Eileen Kern

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Hyperbole and a Half Book Review

I am the proud owner of several books written by my favorite web personalities, including Kate Beaton’s Hark! A Vagrant and Allie Brosh’s Hyperbole and a Half. If you are unfamiliar with these fine creative personalities, I urge you to read their entire archives as soon as you are able.

I recently read Hyperbole and a Half the book for a second time since its release. While Brosh offers a variety of humorous stories (reading about the time her home was invaded by a goose, for example, complete with video screen shots as evidence), for me the real power is in her two stories about depression.

Here’s a link to “Depression Part 1” online.

Brosh had this to say about this comic series in her appearance on NPR’s Fresh Air:

[FRESH AIR’S] GROSS: Probably the biggest response you’ve gotten to any of your blog posts, and these stories are in your new book, is – they’re the ones about depression. And there’s two of them: “Depression Part 1” and “Depression Part 2.” Were these two separate bouts of depression?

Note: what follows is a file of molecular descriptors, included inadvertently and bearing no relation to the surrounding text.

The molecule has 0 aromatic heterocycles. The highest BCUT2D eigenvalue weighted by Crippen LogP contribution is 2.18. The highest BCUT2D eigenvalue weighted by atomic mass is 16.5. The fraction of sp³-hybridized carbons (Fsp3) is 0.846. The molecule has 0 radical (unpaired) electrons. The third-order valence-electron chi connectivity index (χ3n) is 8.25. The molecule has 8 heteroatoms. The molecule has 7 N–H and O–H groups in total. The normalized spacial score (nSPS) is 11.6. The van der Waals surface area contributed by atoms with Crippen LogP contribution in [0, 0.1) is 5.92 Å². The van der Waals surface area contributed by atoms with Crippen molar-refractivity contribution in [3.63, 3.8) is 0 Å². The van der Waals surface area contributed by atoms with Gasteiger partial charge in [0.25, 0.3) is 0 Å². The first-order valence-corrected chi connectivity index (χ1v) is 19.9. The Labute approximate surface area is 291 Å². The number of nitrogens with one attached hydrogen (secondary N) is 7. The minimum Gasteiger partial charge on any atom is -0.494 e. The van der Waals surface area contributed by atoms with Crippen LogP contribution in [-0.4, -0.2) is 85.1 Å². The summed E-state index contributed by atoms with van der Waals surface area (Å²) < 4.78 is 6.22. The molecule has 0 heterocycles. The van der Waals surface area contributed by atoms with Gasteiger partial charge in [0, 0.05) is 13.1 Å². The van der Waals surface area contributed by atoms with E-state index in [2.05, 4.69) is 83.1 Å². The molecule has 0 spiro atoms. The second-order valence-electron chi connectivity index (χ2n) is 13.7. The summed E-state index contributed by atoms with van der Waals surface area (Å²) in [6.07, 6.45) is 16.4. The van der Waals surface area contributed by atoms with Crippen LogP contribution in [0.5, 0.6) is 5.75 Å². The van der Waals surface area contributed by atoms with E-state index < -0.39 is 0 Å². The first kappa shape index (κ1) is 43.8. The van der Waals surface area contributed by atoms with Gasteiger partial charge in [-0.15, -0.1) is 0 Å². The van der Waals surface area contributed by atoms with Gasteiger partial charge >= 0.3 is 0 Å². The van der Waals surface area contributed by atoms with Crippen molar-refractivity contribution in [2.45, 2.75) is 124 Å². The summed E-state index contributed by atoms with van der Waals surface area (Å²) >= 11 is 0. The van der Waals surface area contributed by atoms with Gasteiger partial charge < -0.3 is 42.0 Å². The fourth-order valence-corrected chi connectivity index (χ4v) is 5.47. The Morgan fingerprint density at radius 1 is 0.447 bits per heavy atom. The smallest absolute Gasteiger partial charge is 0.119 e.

BROSH: Yeah. Part one was sort of – I thought that that was really, like, the final face of depression for me, but I was very wrong about that. Part two was a much more deep and subtle form of depression, where I just didn’t feel anything. The first part was all sorts of feelings, and a lot of self-loathing involved in that. And then slowly, it transitioned to feeling nothing, and just feeling very detached and bored with everything, because I couldn’t connect in a meaningful way to the things I enjoyed or the things around me. I just felt totally detached and numb.

I admire Brosh’s honesty–knowing that she had such a large readership and being willing to discuss some very personal details about her life within her art. Her interview on Fresh Air is one of the more intense radio clips I’ve caught.

On a cheerier note, Brosh made a quick sketch of what you can anticipate in her book:


The book includes silly stories from Brosh’s past, and stories about her dogs, and a charming story about an attack goose. It is well worth checking out her website, and, if you like what you see, consider purchasing a copy of her book.